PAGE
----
The next point I will touch on moves from cold back to hot, i.e. fire. This wonderful tool is like any other, it will turn and bite you if you mishandle it. The fire safety consultant would like to mandate a minimum of 10 feet between open flames and tents. I wish them luck since common sense is hardly common. (For instance, what is an open flame is a question that they have a much more restrictive answer to than is normal.) The rule of thumb I use is "far enough away so that the fire cannot be knocked into the tent." Except in extreme drought years (2 so far), the grass is wet enough that flames will not spread quickly. If there is a drought, special rules are published to reflect the pertinent dangers.
Never have an open flame in a tent. Most modern tents are too air tight and are made with fabrics that melt too fast and too hot for you to want to take chances. Even Fire-retardant canvas will burn if heated long enough. Most Pennsic campers set up their tents with at least 3 feet between tent walls, in the hopes that if there is a fire, it will keep it from spreading. If this seems like a lot, look at the guy lines from a properly set 3-person A-frame pup tent and you will find that two of them end up having their walls three to four feet apart.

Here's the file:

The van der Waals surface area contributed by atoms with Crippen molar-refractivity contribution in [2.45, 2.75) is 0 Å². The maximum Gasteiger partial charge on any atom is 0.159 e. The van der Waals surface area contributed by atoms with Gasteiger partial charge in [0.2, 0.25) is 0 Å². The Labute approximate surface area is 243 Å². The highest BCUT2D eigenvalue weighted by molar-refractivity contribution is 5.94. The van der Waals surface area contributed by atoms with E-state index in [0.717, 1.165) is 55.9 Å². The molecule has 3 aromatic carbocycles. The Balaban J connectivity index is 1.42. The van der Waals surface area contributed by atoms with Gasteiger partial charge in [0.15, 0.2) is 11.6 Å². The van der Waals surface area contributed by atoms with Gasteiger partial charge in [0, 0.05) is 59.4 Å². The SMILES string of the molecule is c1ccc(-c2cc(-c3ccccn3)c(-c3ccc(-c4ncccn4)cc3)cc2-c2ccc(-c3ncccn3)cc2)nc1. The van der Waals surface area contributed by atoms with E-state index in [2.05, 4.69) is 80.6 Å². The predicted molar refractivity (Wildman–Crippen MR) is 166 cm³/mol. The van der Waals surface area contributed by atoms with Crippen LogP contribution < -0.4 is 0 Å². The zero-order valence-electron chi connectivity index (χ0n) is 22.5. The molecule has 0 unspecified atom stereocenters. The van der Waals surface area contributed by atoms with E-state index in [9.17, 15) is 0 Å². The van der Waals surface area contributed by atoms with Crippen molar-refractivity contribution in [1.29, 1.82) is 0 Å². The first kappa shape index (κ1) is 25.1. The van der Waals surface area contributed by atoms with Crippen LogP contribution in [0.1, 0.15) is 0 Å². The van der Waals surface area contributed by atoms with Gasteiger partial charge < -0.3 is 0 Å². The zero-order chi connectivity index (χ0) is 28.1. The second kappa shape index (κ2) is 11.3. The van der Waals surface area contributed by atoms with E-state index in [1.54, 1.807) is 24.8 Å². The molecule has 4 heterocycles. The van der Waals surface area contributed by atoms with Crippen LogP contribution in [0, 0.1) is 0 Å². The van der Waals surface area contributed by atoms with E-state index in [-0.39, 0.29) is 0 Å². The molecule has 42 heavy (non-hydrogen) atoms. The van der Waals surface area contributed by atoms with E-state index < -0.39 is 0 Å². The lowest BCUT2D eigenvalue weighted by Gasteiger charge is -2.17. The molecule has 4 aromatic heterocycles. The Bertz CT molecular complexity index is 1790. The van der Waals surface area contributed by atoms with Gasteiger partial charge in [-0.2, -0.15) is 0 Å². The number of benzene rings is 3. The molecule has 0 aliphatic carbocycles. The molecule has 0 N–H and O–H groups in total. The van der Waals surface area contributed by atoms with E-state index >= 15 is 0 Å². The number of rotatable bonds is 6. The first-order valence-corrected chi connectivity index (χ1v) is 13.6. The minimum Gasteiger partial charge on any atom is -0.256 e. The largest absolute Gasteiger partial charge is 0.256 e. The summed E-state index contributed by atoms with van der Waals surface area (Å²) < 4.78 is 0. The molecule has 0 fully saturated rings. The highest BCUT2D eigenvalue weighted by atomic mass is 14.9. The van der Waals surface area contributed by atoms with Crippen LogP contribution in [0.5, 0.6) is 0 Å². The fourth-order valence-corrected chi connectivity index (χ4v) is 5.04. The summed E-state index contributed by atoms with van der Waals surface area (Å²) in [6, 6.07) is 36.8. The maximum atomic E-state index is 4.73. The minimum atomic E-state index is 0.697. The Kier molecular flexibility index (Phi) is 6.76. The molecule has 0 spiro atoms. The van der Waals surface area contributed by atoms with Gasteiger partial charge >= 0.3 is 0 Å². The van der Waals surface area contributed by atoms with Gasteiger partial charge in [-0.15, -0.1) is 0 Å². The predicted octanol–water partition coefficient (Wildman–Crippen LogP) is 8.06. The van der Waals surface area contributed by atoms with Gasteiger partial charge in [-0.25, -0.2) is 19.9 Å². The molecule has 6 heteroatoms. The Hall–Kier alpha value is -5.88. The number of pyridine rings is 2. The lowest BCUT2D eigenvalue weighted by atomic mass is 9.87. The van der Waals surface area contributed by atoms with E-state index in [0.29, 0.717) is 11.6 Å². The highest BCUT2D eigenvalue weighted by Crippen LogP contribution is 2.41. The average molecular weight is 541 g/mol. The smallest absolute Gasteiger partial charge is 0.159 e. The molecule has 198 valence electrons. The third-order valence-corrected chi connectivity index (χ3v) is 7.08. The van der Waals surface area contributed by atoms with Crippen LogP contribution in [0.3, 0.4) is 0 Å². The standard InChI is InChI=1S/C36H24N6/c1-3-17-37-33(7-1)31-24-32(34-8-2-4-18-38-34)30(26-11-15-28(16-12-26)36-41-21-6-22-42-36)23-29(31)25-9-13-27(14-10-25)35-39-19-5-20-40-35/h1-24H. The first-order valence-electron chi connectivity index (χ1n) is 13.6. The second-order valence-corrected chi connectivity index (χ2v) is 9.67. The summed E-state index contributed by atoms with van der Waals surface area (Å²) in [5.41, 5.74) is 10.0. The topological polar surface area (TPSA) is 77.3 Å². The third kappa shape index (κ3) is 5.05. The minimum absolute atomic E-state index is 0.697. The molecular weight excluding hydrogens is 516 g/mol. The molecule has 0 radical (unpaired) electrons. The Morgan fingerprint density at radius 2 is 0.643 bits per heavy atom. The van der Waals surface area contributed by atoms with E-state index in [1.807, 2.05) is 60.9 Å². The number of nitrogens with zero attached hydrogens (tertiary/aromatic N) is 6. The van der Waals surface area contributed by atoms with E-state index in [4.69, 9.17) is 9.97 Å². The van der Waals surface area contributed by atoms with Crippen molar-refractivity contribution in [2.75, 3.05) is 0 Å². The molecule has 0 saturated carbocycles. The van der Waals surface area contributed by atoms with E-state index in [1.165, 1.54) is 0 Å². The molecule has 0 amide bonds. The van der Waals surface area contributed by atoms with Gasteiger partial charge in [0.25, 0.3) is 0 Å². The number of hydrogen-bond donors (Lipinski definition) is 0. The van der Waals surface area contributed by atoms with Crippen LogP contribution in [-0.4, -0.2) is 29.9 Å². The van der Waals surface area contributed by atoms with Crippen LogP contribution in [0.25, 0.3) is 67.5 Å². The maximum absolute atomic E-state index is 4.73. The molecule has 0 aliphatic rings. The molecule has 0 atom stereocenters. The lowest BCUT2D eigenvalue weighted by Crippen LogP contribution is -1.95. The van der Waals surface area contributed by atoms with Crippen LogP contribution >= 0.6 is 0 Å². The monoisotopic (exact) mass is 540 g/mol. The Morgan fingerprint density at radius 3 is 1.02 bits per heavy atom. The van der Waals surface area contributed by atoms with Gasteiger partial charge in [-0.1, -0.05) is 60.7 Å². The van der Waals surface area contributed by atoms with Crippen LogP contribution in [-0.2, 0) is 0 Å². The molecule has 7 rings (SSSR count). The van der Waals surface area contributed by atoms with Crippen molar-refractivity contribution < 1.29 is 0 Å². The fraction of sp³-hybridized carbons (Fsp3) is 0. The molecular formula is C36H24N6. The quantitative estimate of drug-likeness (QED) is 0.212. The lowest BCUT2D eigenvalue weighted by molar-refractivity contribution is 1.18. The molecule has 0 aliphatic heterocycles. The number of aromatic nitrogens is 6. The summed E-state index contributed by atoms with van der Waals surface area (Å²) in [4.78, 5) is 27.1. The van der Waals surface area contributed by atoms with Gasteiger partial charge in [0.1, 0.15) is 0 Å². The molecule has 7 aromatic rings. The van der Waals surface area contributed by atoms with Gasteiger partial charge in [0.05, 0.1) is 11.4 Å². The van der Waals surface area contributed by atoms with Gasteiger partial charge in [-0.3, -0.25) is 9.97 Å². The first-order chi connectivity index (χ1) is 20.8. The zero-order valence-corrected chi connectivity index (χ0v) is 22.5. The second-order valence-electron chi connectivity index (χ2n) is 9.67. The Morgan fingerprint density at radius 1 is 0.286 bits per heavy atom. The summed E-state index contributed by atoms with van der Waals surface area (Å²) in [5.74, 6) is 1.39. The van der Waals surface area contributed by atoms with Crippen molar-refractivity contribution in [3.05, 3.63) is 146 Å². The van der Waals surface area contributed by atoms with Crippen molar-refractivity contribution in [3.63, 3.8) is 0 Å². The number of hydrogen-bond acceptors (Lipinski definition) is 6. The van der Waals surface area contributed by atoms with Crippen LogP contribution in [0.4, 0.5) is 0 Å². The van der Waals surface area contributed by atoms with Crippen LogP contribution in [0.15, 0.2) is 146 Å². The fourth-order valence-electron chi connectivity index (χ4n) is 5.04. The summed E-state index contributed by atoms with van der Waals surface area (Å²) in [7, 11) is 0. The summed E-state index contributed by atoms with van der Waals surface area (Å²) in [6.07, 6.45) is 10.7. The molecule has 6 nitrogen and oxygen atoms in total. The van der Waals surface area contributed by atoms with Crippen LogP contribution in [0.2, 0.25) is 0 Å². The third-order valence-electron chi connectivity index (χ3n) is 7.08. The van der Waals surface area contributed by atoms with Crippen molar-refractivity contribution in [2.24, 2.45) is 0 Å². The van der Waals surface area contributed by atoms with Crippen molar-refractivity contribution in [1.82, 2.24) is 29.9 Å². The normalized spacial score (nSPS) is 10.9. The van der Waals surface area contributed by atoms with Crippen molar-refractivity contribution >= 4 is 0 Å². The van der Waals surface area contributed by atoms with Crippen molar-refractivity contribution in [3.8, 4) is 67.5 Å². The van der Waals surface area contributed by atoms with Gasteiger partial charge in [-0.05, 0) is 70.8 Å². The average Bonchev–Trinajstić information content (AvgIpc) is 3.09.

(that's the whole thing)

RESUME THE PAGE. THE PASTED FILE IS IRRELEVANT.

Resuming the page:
This was brought home at Pennsic 25 when a candle in a tent fell over and, after a while, set the canvas on fire. I understand it was spectacular; the pictures sure were. Quick thinking by the security team that spotted it probably saved the lives of the folks in the tent. The space between the tents and further quick response by folks with extinguishers saved the surrounding tents. It was stiff competition for horrifying sights for the Pennsic 23 "brazier heating a dome tent" meltdown / implosion / fire (pick one, they all kind of fit).
As for campfires, if you are not good friends with Prometheus, be very careful. Let me put it in simple terms. Amateurs make me nervous, and a wood fire can be a hard teacher. There are very few people in the world (let alone at Pennsic) who are good at treating amateur fire gods who become burn victims. There are enough accidents, do not go looking for trouble. If you are not used to fires, learn by observing and take your time.